The bid to access Farook’s phone was meant to further the FBI’s investigation, though it was controversial from the start. The Justice Department obtained a court order compelling Apple’s assistance under the All Writs Act, a centuries-old law that gives courts the power to “issue all writs necessary or appropriate in aid of their respective jurisdictions and agreeable to the usages and principles of law.”

David Bowdich, assistant director in charge of the FBI’s Los Angeles field office, said in a statement, “We promised to explore every investigative avenue in order to learn whether the San Bernardino suspects were working with others, were targeting others, or whether or not they were supported by others. While we continue to explore the contents of the iPhone and other evidence, these questions may not be fully resolved, but I am satisfied that we have access to more answers than we did before and that the investigative process is moving forward.”

If allowed to stand, the order in Apple’s case would have forced company engineers to create software to disable a phone security feature so that the FBI could try its hand at unlocking the device by cracking a numeric password. Apple quickly resisted, arguing that forcing it to create such software would violate the company’s constitutional rights and weaken privacy for users around the world.

Federal prosecutors and the FBI had sought to characterize the dispute as limited to only Farook’s phone, though FBI Director James B. Comey acknowledged that it could set a precedent if the government won. They argued that Apple, which creates its software, was the only party that was in a position to help.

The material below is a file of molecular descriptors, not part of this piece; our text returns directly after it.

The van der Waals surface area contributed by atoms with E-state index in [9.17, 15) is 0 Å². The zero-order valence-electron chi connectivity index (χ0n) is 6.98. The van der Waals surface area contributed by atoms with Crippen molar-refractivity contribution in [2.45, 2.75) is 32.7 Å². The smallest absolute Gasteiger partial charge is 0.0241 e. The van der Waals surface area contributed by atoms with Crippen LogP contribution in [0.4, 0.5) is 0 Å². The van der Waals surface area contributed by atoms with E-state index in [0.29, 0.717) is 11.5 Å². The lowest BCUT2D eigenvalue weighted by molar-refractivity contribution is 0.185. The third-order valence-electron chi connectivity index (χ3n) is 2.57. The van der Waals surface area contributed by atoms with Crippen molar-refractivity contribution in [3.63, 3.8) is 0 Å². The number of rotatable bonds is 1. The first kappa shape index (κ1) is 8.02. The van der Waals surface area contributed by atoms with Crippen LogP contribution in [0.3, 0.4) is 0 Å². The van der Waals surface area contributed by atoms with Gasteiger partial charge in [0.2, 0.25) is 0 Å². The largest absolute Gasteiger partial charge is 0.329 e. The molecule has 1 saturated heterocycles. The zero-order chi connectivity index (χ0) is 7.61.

Monday’s filing squarely contradicts that claim — although federal authorities have said someone came forward with the new technique only after the FBI began its high-profile legal battle with Apple. Neither side backed down from its arguments, but with Monday’s filing a legal resolution will remain on hold. That means it might take another case to determine to what extent the All Writs Act permits a court to order a company to provide technical assistance in unlocking encrypted devices.

Aaron Levie — co-founder and chief executive of cloud-computing company Box, which filed a legal brief supporting Apple’s case — said he didn’t see a winner in the FBI’s decision to withdraw the case. “I can’t anoint any winner,” he said in an interview. “This entire experience has brought to the fore a much bigger problem that remains unresolved.”

Bartholomew, the law professor, said Congress might even be spurred to weigh in.

The technique the government found to get into the phone, though, might see immediate re-use. In a court filing last week, Apple told a federal judge that if the solution worked, it wanted to see if it could also be used to unlock an iPhone used by a drug dealer in a Brooklyn case and eliminate the need for the company’s help there.Notably, the two phones run on different operating systems — Farook’s on iOS 9 and the drug dealer’s on the older iOS 7. And Apple has previously extracted data from locked phones running older operating systems.

A federal official said the new technique has been demonstrated to work only on iOS 9, though Apple has said in previous court filings that it would like to test that claim.

Elizabeth Dwoskin and Ellen Nakashima contributed to this report.